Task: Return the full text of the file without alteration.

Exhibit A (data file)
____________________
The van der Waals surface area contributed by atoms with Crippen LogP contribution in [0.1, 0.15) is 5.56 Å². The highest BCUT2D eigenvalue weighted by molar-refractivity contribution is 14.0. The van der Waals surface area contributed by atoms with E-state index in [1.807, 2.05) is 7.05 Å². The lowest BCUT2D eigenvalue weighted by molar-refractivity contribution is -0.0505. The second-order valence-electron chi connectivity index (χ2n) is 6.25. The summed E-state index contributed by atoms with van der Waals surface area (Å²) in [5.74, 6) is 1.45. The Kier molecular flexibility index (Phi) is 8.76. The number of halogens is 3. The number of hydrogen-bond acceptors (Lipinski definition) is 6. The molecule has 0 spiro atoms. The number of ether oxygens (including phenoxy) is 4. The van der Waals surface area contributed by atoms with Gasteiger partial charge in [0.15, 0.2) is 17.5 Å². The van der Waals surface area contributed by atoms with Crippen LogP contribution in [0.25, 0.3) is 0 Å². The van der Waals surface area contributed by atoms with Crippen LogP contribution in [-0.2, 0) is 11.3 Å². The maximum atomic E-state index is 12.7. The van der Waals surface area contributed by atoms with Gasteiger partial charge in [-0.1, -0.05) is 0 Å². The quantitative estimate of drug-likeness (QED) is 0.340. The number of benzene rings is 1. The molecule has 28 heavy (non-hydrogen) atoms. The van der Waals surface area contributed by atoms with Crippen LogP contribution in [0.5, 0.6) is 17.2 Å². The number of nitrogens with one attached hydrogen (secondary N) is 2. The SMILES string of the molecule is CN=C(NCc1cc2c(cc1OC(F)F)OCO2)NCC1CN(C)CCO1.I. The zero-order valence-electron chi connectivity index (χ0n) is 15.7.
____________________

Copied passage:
The van der Waals surface area contributed by atoms with Crippen LogP contribution in [0.1, 0.15) is 5.56 Å². The highest BCUT2D eigenvalue weighted by molar-refractivity contribution is 14.0. The van der Waals surface area contributed by atoms with E-state index in [1.807, 2.05) is 7.05 Å². The lowest BCUT2D eigenvalue weighted by molar-refractivity contribution is -0.0505. The second-order valence-electron chi connectivity index (χ2n) is 6.25. The summed E-state index contributed by atoms with van der Waals surface area (Å²) in [5.74, 6) is 1.45. The Kier molecular flexibility index (Phi) is 8.76. The number of halogens is 3. The number of hydrogen-bond acceptors (Lipinski definition) is 6. The molecule has 0 spiro atoms. The number of ether oxygens (including phenoxy) is 4. The van der Waals surface area contributed by atoms with Gasteiger partial charge in [0.15, 0.2) is 17.5 Å². The van der Waals surface area contributed by atoms with Crippen LogP contribution in [0.25, 0.3) is 0 Å². The van der Waals surface area contributed by atoms with Crippen LogP contribution in [-0.2, 0) is 11.3 Å². The maximum atomic E-state index is 12.7. The van der Waals surface area contributed by atoms with Gasteiger partial charge in [-0.1, -0.05) is 0 Å². The quantitative estimate of drug-likeness (QED) is 0.340. The number of benzene rings is 1. The molecule has 28 heavy (non-hydrogen) atoms. The van der Waals surface area contributed by atoms with Crippen LogP contribution in [0.5, 0.6) is 17.2 Å². The number of nitrogens with one attached hydrogen (secondary N) is 2. The SMILES string of the molecule is CN=C(NCc1cc2c(cc1OC(F)F)OCO2)NCC1CN(C)CCO1.I. The zero-order valence-electron chi connectivity index (χ0n) is 15.7.